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Cat. No. CHAN 3156 Price: £9 No. of discs: 1
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CHAN 3156 - Bizet: The Pearl Fishers (Highlights)
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Available From: 01 September 2008
A leading interpreter of the bel-canto repertoire, internationally renowned for his conducting of operas of Rossini, Donizetti and Bellini, the Australian Brad Cohen here makes his debut on Chandos. He first came to public attention when, a year after winning the 1994 Leeds Conductor’s Competition, he conducted the world premiere of Thomas Adès’s Powder Her Face. Since that promising beginning he has conducted a wide-ranging repertoire at English National Opera, Opera Australia and Opera North, to name but a few. This recording is the first to use Cohen’s own edition of The Pearl Fishers. Cohen was able to secure the original conductor’s score from 1863 and has created a new version, published by Peters Edition, that is arguably much closer to Bizet’s intentions and includes the original version of the famous duet ‘Au fond du Temple saint, plus a recording of the popularly used version we all know today.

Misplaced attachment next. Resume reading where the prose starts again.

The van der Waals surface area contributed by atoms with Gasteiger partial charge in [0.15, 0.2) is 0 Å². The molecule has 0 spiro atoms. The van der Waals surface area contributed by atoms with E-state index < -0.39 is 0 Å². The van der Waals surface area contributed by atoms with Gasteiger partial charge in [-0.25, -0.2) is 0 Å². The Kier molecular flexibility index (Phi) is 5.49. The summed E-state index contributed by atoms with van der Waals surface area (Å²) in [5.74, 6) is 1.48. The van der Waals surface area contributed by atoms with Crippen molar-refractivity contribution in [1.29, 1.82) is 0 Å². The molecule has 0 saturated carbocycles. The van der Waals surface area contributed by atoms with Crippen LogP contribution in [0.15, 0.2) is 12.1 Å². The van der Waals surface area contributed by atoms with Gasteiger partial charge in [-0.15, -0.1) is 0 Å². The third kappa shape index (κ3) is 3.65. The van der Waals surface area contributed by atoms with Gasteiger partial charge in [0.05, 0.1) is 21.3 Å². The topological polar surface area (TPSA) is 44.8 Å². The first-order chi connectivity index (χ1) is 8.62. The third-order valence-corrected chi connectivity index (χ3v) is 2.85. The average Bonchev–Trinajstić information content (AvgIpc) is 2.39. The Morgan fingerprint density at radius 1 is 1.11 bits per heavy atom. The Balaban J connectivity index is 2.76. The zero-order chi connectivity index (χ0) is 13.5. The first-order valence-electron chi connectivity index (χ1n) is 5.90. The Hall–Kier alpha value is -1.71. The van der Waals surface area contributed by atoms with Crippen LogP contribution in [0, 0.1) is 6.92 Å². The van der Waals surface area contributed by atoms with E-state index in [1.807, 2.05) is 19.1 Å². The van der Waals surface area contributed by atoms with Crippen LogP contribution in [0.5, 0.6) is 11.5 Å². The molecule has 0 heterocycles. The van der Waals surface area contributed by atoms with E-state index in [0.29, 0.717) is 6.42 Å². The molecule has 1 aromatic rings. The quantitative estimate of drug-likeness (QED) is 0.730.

Keenlyside, as so often happens in his recordings, is the star here. This is, I believe, his debut in Chandos’ Opera in English series, and worth the long wait. In terrific voice, he projects immediate strength and appeal the moment he begins to sing.
International Record Review

Keenlyside is authoritative as the tormented Zurga and Banks is wonderfully passionate as his rival in love
Classic FM Magazine

It was Rebecca Evans’s Gretel, who took the honours. Spinning out radiant lines of delicious purity, she made it hard to see how the role could be sung better
The Times

Barry Banks contrasts well with Simon Keenlyside’s tempestuous, heart-torn Zurga: their fraught friendship totally convinces. Alastair Miles exudes the magisterial utterance one wants in a Brahmin priest. Cohen and the London Philharmonic lead us into a sound-picture that reveals depth upon depth of ear-catching scene-painting. At 79 minutes this disc gives you the pearl in Bizet’s oyster.

Barry Banks and Simon Keenlyside, singing the aria in English as ‘then from the holy shrine’, do Bizet proud. The voices meld through the big tune, producing a hearfelt hymn to friendship. And Brad Choen conducting the London Philharmonic Orchestra, almost makes you believe it’s the first time you’ve heard the celebrated melody for harp and flute solo that introduce the duet. This is an opera crammed with delectable tunes and duets…
BBC Music Magazine

The star however is Rebecca Evan’s Leila, exquisitely beautiful of tone, immaculate technically and getting a lot of the words across. This deserves to fly off the shelves and out of the shopping websites
The Sunday Times


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